Roozbeh Pournader wrote:
> What about considering every core LaTeX feature and rethink about
> moving them to tools or taking them from there? E.g., many agree
> that picture should go there (since it's used less and less), and
> array should come from there.
Moving things to/from the kernel needs work by people who understand all
the possible consequences. Thus, whilst these are probably good ideas,
they probably will not get implemented very quickly.
Has anyone tried the autoload version of the kernel?
Sebastian Rahtz wrote:
> i'm slightly bemused to hear that mathematicians now require special
> _hypertext_ as well as everything else. but I'd point out that a
> link embedded in a PDF document should be able to be expressed in
> XPointer syntax perfectly well, which helps a little. I'd agree that
> internally the PDF model is simplistic - but then who *has*
> implemented anything better in mainstream software?
As a model of what is it simplistic? Some of it is the opposite of
simplistic, being over-speciliased and baroque.
And what are the `internals of a model' in this context?
But perhaps he just mean its model of links and other hyper-stuff?
> it's more important to implement the infrastructure to make LaTeX
> documents convertible into potential browser formats or other
> formats that exists or may come along in the future by providing a
> consistent and well-defined interface.
And even more important to implement the infrastructure to make
something like pdfLaTeX (eg context;-) able to easily, portably and
transparently convert logical browser formats into well-formatted and
well-typeset documents (for both screen and paper) described in some
sufficientlly rich, device-independent language.
... and also:
> by which we see why LaTeX is unpopular in production workflows. that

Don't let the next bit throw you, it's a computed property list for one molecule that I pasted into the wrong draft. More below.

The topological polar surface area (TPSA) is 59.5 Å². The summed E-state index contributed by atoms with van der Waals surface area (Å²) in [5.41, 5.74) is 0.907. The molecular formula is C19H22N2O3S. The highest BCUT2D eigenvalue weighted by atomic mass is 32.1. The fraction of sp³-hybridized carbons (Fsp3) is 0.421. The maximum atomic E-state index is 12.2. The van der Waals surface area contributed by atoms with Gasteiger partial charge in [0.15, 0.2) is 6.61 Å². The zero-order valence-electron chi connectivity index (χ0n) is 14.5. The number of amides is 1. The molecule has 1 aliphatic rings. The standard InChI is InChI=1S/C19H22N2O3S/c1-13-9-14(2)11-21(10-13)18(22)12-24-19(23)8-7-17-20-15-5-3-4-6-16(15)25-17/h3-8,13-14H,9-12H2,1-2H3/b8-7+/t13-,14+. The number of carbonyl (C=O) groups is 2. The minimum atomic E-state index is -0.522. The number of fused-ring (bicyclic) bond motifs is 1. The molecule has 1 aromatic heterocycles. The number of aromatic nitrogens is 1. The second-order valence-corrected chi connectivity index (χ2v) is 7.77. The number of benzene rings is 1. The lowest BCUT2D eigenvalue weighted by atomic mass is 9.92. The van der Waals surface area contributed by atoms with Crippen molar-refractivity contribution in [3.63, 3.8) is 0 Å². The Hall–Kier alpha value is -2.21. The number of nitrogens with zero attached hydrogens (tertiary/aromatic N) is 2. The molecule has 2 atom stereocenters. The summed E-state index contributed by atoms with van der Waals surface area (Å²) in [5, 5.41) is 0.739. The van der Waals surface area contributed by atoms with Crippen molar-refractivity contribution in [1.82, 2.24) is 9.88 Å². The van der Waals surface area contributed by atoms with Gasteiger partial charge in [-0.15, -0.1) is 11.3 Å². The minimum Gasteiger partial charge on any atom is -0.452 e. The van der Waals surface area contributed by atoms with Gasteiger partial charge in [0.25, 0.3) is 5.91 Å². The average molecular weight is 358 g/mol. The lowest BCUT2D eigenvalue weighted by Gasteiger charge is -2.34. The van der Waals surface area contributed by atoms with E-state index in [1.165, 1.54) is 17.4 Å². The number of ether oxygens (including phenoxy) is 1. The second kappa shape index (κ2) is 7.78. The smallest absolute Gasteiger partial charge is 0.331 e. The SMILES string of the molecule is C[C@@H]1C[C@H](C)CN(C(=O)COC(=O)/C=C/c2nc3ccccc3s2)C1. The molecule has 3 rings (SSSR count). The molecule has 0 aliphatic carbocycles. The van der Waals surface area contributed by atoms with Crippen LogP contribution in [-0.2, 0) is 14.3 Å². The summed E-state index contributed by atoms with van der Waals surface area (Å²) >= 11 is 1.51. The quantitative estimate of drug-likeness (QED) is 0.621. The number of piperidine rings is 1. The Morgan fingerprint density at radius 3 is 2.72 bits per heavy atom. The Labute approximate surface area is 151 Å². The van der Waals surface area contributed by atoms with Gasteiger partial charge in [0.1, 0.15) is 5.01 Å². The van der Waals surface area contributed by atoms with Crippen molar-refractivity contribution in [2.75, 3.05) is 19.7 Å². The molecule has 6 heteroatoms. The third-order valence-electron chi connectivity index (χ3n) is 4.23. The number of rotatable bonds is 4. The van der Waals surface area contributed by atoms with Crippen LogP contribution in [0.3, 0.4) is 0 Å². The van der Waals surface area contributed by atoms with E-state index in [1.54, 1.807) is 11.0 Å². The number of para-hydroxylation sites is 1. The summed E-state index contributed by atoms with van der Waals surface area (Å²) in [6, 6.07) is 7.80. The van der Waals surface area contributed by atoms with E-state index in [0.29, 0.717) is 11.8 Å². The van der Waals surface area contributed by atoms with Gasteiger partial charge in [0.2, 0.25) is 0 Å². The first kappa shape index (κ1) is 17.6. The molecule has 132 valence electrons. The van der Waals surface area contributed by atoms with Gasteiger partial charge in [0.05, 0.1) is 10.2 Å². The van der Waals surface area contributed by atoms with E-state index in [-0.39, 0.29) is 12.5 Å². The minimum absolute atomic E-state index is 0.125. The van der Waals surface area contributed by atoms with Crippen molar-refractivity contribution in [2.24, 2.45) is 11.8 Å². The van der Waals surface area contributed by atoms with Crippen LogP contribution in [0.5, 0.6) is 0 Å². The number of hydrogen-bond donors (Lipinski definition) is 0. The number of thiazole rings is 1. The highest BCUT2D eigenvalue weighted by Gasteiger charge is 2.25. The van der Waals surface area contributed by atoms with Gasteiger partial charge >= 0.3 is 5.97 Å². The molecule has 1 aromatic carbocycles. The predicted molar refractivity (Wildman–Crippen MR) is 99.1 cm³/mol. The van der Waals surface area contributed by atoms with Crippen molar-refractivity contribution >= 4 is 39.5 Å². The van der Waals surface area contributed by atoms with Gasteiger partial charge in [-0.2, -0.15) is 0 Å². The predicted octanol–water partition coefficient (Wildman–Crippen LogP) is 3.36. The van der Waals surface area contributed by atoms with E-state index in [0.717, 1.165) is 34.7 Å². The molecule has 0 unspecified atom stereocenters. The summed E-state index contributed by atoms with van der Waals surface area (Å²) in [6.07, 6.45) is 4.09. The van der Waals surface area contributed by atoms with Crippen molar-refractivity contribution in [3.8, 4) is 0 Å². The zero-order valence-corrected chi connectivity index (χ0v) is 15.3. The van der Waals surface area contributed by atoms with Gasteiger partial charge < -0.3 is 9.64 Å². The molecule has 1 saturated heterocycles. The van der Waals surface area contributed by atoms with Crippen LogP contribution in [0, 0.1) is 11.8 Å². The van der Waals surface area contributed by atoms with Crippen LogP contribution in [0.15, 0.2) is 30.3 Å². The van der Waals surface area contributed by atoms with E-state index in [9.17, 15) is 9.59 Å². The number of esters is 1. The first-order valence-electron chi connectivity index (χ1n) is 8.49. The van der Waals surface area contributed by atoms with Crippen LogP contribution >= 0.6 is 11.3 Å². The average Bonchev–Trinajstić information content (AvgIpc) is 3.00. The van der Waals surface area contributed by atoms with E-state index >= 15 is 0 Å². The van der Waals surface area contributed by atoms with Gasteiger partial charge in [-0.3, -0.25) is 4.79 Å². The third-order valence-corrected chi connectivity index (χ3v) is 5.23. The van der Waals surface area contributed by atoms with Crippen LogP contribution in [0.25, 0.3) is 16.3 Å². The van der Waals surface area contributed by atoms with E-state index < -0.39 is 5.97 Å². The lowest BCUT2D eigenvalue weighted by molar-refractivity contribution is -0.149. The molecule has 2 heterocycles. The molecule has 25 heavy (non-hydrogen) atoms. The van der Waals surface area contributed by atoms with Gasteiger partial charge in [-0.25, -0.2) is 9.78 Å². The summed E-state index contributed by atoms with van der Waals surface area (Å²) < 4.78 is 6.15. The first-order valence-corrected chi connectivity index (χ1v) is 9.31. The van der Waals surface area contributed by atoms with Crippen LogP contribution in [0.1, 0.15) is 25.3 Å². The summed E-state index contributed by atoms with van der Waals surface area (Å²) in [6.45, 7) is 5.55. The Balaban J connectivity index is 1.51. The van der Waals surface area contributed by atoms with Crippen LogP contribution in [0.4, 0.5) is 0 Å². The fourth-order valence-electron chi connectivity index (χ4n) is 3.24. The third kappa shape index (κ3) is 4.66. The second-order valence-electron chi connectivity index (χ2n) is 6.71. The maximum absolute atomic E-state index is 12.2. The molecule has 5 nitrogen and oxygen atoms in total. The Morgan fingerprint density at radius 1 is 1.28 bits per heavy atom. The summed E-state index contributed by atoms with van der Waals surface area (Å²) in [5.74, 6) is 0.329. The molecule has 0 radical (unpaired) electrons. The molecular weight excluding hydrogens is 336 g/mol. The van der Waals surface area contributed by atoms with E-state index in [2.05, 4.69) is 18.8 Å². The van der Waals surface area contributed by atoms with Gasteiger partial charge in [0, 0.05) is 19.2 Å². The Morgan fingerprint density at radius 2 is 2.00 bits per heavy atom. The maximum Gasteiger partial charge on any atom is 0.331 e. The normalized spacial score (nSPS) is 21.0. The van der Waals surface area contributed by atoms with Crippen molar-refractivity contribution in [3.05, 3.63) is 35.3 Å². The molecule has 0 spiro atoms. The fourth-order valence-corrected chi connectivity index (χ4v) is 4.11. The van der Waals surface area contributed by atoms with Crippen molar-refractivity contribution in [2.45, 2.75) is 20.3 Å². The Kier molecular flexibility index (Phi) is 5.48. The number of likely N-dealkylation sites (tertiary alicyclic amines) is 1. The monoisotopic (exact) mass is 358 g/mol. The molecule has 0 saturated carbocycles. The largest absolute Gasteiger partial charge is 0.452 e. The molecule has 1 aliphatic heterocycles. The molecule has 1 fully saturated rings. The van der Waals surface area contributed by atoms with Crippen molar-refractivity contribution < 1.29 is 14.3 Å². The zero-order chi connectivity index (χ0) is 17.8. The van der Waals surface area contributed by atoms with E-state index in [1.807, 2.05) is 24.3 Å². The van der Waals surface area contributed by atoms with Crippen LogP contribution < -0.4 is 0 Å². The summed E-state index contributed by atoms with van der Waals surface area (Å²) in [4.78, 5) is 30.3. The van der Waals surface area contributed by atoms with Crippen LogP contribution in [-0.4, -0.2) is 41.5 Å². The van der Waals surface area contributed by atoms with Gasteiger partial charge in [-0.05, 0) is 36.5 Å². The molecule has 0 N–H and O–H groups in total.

> translates to "10% failure"
10% failure would be heaven in our production typesetting environment
(and we do not see any efficiency gain from sending the stuff
across the world to be keyboarded ... but this probably
But we still have enough people around who recall the problems we used
to have with 30% failure in a galley/paste-up hard-copy external
typeseting system: even 40% failure with electronic typesetting/editing
is, for them, absolute zen already!
An important and big difference between 10% failure from a flexible,
programmable system and an (expensive, probably) black box is that
with the former one can often fix the failure for ever more.
> my (admittedly naive) view is that presentation MathML is like plain
> TeX maths, ie it provides building blocks for putting practically any
> math on the page.
It would be even better if in some respects it was even nearer to TeX;
but it has some features (eg the dreadfully-named <ROW>) that are
needed for presentation maths mark-up but are missing from TeX.
> real users put a layer on top (macros), to let them
> write commands which have semantic meaning for them.
Could we please see some examples of MathML, or is it XML, macros that
might appear in a document?
> if you accept this, then the XML/MathML world is no different. make up
> a new language, using XML syntax, to say whatever you want
> <foo n="3">x<bar>y</bar></foo>
> (forget the verbose syntax for now), and then provide the XSL
> transformation script which maps that to presentational MathML.
I have been reliably informed that XSL does not allow specifications
that are expressive enough to do this job (basically since it knows
nothing about maths, in the sense that it has no concept of arithmetic).
I am sure that all these little niggles can be fixed, given sufficent
committee-person-hours, but that still leaves a vital question unanswered:
as Marcel Oliver wrote --
> Would this not create similar portability/conversion/parsing problems
> that we have with TeX now if this were sufficiently powerful?